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FOR PLAYERS WHO HAVE REACHED THE LEVEL EQUIVALENT TO ROYAL CONSERVATORY OF MUSIC GRADE 8 AND ABOVE
Coaching advanced students is a bit different than working with beginner or intermediate students. Although there is still technical work to do, aural skills to enhance, and an even greater diversity of repertoire to explore, the major focus shifts to a student-led process where the student learns to develop their creative ideas and discover their voice.
At the beginning and intermediate stages, much of the content and training is instructor-led, where the teacher delivers content and strategies to the student. However, at the advanced stage, the focus centres on helping the student discover their own truth; that is, honing their own interpretive ideas and developing their musical sensibilities. It is about exploring interpretive possibilities, learning to paint with a variety of different tonal colours, investigating the structure and building blocks of the composition and how that information may impact their interpretations. Most importantly, it is about helping them develop good listening skills; that is, listening critically to his/her own playing. It is no longer about finding fault (though we will still point out the obvious and not so obvious errors) but searching for possibilities and learning how to develop and give birth to one’s own creative ideas.
Thus, critical listening and self-teaching becomes the major focus of those studying at the advanced level. At this stage, the role of the instructor is primarily to ask questions that will help students find good interpretive solutions as a means to developing their musicianship. Of course, as mentioned before, the instructor still corrects oversights, provides historical context to the compositions being studied, helps the student to cultivate better practicing habits, introduces new exercises or studies to improve technique, help refine tone production, et cetera.
Finally, parallel—and equally important—to this student-led process is mentoring the advanced student. Many students at this stage are also transitioning into adulthood and it is important to guide them as they become independent and self-responsible young adults who set their own goals and make their own decisions. An instructor at this stage helps advanced students integrate their life experiences into their music-making. It is an honour and a privilege to be in that position and a critical role in helping emerging guitarists transition into mature independent artists.
If you are seeking an experienced and proven instructor that can help you navigate the internal and external obstacles in your musical development, as well as encourage and support you finding and developing your own creative voice, click on the link below and schedule your free consultation lesson. Strike the iron while it is hot!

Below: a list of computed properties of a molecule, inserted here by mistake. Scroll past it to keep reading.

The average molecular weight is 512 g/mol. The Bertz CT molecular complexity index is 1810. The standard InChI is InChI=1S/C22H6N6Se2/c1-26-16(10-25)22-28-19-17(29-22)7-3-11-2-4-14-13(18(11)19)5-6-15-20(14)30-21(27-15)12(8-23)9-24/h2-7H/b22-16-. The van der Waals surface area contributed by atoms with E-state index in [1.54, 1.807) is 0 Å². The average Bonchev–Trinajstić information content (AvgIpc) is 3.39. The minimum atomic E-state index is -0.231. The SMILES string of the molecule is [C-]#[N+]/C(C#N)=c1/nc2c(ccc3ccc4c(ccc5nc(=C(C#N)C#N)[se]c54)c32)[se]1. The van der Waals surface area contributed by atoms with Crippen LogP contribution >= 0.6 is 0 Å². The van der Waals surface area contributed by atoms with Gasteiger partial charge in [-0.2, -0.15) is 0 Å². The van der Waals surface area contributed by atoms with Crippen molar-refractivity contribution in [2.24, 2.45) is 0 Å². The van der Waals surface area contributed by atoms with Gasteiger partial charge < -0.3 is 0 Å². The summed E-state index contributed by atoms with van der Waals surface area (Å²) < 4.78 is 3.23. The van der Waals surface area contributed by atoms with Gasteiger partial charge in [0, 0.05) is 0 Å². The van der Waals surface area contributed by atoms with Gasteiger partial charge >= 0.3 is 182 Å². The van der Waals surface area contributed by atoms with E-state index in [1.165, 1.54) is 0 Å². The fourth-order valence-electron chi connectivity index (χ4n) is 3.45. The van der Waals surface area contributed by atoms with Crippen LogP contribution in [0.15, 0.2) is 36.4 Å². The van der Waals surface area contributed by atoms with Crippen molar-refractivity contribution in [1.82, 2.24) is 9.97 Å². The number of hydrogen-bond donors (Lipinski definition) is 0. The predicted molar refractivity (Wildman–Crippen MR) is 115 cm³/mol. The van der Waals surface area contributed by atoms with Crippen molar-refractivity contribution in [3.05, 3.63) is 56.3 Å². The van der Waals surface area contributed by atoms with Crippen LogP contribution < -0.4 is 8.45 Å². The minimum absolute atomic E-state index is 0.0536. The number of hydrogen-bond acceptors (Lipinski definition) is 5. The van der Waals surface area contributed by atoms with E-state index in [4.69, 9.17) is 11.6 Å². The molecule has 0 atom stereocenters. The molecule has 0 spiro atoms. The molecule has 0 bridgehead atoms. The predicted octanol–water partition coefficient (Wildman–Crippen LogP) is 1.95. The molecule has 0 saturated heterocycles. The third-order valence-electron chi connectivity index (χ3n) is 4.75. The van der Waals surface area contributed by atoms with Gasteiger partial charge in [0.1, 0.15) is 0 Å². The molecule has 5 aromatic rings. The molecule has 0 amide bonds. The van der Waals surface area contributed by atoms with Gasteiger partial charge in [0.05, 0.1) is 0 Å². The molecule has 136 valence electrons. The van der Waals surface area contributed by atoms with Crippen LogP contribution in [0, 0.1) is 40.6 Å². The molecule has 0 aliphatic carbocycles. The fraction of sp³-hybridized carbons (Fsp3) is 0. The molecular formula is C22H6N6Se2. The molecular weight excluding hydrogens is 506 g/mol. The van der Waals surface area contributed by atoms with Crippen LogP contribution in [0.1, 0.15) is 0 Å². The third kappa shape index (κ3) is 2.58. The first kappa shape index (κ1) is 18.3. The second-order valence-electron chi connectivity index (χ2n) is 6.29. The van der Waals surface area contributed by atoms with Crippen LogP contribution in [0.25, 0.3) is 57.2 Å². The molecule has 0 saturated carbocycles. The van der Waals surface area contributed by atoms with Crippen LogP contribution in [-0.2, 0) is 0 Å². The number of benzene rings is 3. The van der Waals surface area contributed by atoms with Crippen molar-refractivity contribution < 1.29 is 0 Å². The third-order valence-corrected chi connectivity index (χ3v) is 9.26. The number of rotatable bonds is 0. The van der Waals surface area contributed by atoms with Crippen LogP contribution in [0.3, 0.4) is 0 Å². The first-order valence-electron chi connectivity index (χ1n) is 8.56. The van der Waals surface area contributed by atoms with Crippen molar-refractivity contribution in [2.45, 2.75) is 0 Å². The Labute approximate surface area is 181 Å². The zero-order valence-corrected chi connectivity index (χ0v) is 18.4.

I wish the biggest obstacle facing you in your development as a classical guitarist—and the thing that is getting in the way of you realising your full potential—was something as simple as not having the chance to study with an internationally renowned player, or not having the opportunity to study at a well-known conservatory or music school, or not having an ideal practice space, or not tackling more challenging repertoire, or not winning a major guitar competition, or not associating with more accomplished guitarists, or not having that perfect instrument that allows you to speak through it, or whatever other reason you think is preventing you from experiencing the joy and bliss you think the next level of achievement will reward you with.
I wish the key in reaching that next level that you desire was as easy as refining your technique, learning that next major composition, learning all the Sor, Carcassi, Brouwer, or Villa Lobos studies, eliminating tension in your body, adjusting your seating or arm positions, playing more chamber music, refining your tone, longer practice sessions, practice more slowly, practicing at tempo, working on finger independence, developing better reading skills, learning all the major guitar concertos, practicing more consistently, recording yourself, using a metronome more regularly, getting rid of distractions, following a practice schedule, creating a warm-up routine, playing with your eyes open, playing with your eyes closed . . . well, you get the idea.
All the above will certainly assist you in reaching that next level—and in and of themselves, they are a good thing—but they will not bring what you truly seek. In fact, I would suggest you already possess what you want—you just have to activate it.